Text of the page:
Pediatric psychologist Dr. Jeff Rothweiler explained why the phenomenon of social hosting – where parents allow their teenagers to drink alcohol in their own homes – is a bad idea. Alcohol consumption can be dangerous and addictive for people under 21, and parents need to model good behavior for their kids. The notion that “they’re going to drink anyway, they might as well do it at home,” is not safe or appropriate.

St. Louis Business Journal
Startup commercializing Wash U prostate cancer research gets $1.1 million Series A
A San Francisco-based biotech startup that is commercializing Washington University research to help fight prostate cancer has closed on a $1.1 million Series A funding round. The company, Prostate Management Diagnostics Inc. (PMDI), grew out of a partnership between the Peter Michael Foundation and The Genome Institute at WUSM. Other outlets: St. Louis Post-Dispatch, Genome Web (free registration required)

St. Louis Post-Dispatch
Korean veteran seeks to improve the lives of other veterans
This story highlights the experiences of a Korean vet who suffered with PTSD for years until he received counseling at a Veterans Affairs facility and began healing by talking with other vets. Dr. Rumi Kato Price said the difference today is that returning veterans deal with PTSD as “kitchen table conversation.”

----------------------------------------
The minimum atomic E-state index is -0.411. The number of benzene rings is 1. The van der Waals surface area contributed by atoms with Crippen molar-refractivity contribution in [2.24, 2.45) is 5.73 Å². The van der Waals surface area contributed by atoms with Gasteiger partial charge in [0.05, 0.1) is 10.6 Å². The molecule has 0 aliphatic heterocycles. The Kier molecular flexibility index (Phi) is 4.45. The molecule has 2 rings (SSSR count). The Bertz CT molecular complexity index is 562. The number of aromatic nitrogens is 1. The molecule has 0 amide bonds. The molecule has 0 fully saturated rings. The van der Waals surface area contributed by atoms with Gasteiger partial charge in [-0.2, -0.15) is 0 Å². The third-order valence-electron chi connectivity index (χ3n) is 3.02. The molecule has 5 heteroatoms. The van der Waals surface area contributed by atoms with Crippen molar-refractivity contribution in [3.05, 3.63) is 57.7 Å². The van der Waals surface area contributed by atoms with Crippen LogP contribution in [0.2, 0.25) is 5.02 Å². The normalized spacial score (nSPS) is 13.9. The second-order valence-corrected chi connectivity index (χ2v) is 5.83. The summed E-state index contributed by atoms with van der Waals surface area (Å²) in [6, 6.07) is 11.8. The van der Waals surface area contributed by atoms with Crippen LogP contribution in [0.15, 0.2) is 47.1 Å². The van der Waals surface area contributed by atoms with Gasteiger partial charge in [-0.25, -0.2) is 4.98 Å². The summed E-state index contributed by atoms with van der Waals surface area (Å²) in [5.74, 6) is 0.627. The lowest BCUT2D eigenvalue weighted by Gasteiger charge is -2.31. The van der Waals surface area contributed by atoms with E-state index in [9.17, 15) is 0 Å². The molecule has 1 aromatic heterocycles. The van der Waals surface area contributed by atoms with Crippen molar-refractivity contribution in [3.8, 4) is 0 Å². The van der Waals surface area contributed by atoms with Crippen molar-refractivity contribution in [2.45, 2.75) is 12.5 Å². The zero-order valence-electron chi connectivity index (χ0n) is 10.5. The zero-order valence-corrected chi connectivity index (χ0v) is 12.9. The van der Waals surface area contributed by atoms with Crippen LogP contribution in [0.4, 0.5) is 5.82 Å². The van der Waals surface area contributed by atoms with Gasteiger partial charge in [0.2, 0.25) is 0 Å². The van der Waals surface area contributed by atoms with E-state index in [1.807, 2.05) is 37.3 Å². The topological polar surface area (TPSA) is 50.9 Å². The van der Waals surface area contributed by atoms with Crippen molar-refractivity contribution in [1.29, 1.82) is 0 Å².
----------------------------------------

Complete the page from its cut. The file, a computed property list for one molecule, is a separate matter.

Illinois Business Journal
Alton Memorial children’s care includes helicopter, ambulance
Alton Memorial Hospital and SLCH have partnered to provide pediatric transport services to the metro east community. An SLCH transport team will be stationed at Alton Memorial to provide faster and more efficient transport of trauma or critically ill patients from the region surrounding Alton to SLCH.

St. Louis Post-Dispatch
Clown Docs bring humor to sick kids
Dr. Tickles and Professor Dude, also known as Jane and Dr. Dana Abendschein, talked about their roles as the Clown Docs at SLCH and the impact humor has in the healing process. In addition to his clowning duties, Dana also is a professor of cardiology at WUSM.

KSDK-TV NewsChannel 5        (Show Me St. Louis)
Halloween health and safety from the MomDocs
SLCH MomDocs Kathleen Berchelmann and Melissa Belanger shared suggestions for parents on how best to prepare their little ones for a safe Halloween. Tips included bringing inhalers for kids with asthma, wearing reflective clothing, traveling with a group and making sure parents screen candy before kids eat it.

St. Louis American
BJC to receive Corporate Diversity of the Year award
BJC’s senior management and board leadership is more diverse. Through August 2014, 41 minority business enterprise contractors and 19 female business enterprise contractors – representing design, engineering and construction – have worked on the Campus Renewal Project. Both were cited as reasons why BJC was selected to receive the Corporate Diversity of the Year Award from the St. Louis American.